Tour of the Barcelona Jewish Heritage
Enter the world and history of the local Jewish
In the Middle Ages, the Jewish community of Barcelona was the most important in the Crown of Aragon and we have evidences that there were already Jewish families in our land during the Roman times. They were an important part of our society until the pogroms in 1391, after which the community was dissolved.
The Jewish only started coming back to Spain in the mid-20th century, and nowadays they are only a very small part of our local population.
Come discover the past and present of the Jewish in Barcelona with us.
Our tours are private tours for your party only. No strangers joining your tours.
Get to skip the lines in all museums and sites. Don’t even buy tickets in advance.
NOTE: This tour is Jewish Heritage Only. If you’d like to see the Jewish Section and some non-Jewish tourist sites, check out our sightseeing tours.
This is what you’ll do in 4 hours:
The main part of the itinerary takes place in the Old Town:
Call, the medieval Jewish Section
Center of Interpretation of the Call
Other Jewish sites in the Gothic Quarter
After that, you’ll be able to choose what other sites you wish to explore:
Museum of History of the City
Kosher food shop
Modern Jewish cemetery
Tour lasts 4h, but depending on how many sites you want to add, more time might be needed. Feel free to ask.
For the Montjuïc Hill sites, a chauffeured tour is needed. For the other, walking and taxis are enough.
Tour is available Mon-Sun.
Interpretation Center of the Call: Closed on Mondays. Tue-Fri open 11am to 2pm, weekends 11am to 7pm.
Museum of History of the City: Closed on Mondays.
Tours on Shabat. If you follow the Shabat rules strictly, we are open to consider a 100% walking tour but please understand that if we leave the area of the Old Town a considerable amount of walking will be needed (and that might also mean a longer tour). We will also have to figure out a way so we can handle the money during the tour for any required entrance fees.
DID YOU KNOW… That “Call” is the word that was used in the Crown of Aragon to refer to the Jewish Section in the Middle Ages, but this word was not used in the rest of Spain?
The first part of your tour starts in the Old Town, were we’ll take you around the alleys and backstreets of the Gothic Quarter and the Call, the medieval Jewish Section. Not many elements where left after the quarter was attacked in 1391, but you can still feel there the atmosphere of the Middle Ages. We will walk around and learn about its history: the major and the minor Calls, the possible location of the Mikhva… We will also see Hebrew tombstones embedded in the walls of various buildings, discover where a Faith Debate took place, and where the Inquisition Headquarters were located in 1493.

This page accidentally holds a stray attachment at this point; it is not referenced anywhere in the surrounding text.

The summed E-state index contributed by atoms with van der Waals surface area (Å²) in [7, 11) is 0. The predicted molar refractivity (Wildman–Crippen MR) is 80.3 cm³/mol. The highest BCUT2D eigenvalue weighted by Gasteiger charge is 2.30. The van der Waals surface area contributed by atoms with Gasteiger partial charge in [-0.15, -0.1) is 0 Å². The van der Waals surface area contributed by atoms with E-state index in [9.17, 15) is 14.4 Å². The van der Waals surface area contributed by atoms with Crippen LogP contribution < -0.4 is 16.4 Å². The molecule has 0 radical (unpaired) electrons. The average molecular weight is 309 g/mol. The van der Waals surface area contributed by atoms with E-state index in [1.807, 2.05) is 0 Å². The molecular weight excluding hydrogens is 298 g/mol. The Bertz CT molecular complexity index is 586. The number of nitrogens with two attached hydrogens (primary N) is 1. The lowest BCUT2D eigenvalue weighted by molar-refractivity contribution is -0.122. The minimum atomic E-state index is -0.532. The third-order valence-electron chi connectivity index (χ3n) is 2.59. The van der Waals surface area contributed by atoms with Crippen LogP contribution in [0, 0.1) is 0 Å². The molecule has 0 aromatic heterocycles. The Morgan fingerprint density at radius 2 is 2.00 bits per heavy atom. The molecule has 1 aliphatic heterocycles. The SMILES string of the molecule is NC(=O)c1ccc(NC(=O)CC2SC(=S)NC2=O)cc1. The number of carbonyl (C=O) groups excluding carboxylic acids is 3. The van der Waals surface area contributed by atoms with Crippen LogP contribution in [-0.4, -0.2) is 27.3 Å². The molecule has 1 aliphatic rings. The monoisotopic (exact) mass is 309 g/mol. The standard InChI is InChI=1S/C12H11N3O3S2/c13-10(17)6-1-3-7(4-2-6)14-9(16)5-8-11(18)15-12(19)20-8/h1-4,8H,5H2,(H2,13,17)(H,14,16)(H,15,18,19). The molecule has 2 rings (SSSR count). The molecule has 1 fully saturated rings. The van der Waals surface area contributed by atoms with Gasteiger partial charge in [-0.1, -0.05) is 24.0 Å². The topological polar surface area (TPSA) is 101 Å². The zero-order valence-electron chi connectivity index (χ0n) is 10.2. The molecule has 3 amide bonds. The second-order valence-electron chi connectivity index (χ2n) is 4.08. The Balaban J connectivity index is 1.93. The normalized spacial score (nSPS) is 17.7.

The main site to be seen there is of course the Main medieval synagogue. Now mostlya Museum, but they also occasionally organize bar mitzvahs, weddings and other Jewish celebrations. It is said to be the oldest documented synagogue in Europe.
Nearby is located the Interpretation Center of the Call. Run by the Museum of History of the City, it displays some ceramics found in excavationsin the Jewish Section, as well as some Jewish tombstones. Sometimes they organize very interesting temporary exhibits on the local Jewish History.
The following part of the itinerary will be designed according to your interests and needs. Here are our options:
Museum of History of the City. Although its main collection is focused on the Roman city ruins, you might be interested in seeing a couple of Hebrew tombstones embedded in their walls, then visit the Medieval Section where you can see a few window cases displaying some local Jewish objects, as well as the original inscription written in Hebrew about Rabbi Samuel Ha-Sardí found in Marlet St. (the one exhibited in the street is only a copy). Visit takes around 1h.
Buying Kosher food. It is hard to find kosher food in Barcelona, and it’s also quite expensive compared to NYC, for instance. But kosher food can be found in a couple of “secret” spots. Let me take you there!
Modern cemetery. There is only one cemetery in Barcelona that has a special area for Jewish burials.
Montjuïc Hill. Some historians believe the name of the Hill actually meant “Mount of the Jewish”, because their medieval cemetery was there. Unfortunately, not much is left of it, but if you are interested I can take you to a vantage point overlooking the field where it was (now sadly covered by weeds) and honor it by listening to its history. After that, we can head to the modern cemetery of Montjuïc. It’s not where our local community buries their loved ones, but we’ll see there two little memorials on the Spanish Jewish that were killed during the Spanish Civil War as well as in World War II. They are quite humble, but they make a solemn setting to explain the modern history of the local Jewish.
Modern Synagogues. At the moment, there are only 4 active synagogues in town: 2 orthodox and 2 reform. Not being Jewish myself, I cannot arrange a visit there but you are welcome to contact them and see if they can receive you. For safety reasons, it is possible that they ask to check your identity and get some references before accepting:
- ATID, Catalonian Jewish Community.
- AID, Bet Shalom.
- CIB, Israeli Community of Barcelona.
- Jabad Lubavitch.